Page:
Let me answer your specific doubts.
Aren't they action-reaction forces, so shouldn't they not be cancelled out?
Here F1 and F2 are action-reaction pair, so they have equal magnitude, and are acting opposite to each other.
But, will they cancel or not? To answer this, I consider your next question.
Aren't they equal and opposite, and act on different objects?
You are close to the concept. Whether any object(s) is(are) same or different depends on how we've defined the system. If you define the system as the (10 kg + 5 kg) masses, then F1 and F2 are forces in the same system, and hence they cancel out.
If you consider them as different systems, you have to take into account all the forces which are acting on each. So the 10 kg mass suffers F and -F1, whereas the 5 kg mass suffers only F2.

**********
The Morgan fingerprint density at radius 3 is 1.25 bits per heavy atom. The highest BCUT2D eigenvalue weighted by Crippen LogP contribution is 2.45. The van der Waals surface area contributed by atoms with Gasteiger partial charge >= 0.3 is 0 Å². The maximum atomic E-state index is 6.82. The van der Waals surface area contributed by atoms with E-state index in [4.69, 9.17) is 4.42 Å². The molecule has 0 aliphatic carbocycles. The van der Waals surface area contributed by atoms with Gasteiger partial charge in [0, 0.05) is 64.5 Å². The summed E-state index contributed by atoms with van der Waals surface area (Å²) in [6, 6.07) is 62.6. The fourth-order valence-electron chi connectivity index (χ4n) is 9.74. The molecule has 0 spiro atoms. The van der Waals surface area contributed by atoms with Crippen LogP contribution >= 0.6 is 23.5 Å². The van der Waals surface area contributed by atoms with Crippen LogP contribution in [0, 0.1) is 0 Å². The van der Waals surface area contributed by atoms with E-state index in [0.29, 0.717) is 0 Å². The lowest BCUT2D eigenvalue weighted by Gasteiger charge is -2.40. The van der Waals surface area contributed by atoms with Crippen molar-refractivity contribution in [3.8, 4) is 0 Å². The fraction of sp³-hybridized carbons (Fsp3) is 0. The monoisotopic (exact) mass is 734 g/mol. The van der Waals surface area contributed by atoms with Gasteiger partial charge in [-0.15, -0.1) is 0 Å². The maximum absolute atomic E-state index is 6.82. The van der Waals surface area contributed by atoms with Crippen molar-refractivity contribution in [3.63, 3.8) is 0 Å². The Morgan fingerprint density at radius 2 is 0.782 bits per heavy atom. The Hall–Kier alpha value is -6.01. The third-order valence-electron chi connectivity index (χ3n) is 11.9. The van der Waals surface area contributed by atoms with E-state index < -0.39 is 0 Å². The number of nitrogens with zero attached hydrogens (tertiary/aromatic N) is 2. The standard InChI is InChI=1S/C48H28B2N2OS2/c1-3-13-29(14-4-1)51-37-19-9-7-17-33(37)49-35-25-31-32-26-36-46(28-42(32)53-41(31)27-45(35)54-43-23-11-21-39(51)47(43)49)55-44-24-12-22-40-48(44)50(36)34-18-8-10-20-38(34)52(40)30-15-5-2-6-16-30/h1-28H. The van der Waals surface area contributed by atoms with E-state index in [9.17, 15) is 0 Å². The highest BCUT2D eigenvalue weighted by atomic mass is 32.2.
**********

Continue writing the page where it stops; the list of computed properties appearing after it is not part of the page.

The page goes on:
In the problem, first the whole system (10 kg + 5 kg) is considered to find out the acceleration a. In the this case, F1 and F2 are internal forces which cancel out (if you don't understand why, read about motion of rigid bodies to get a picture). Next, the individual masses are considered as one system each, to find F1/F2.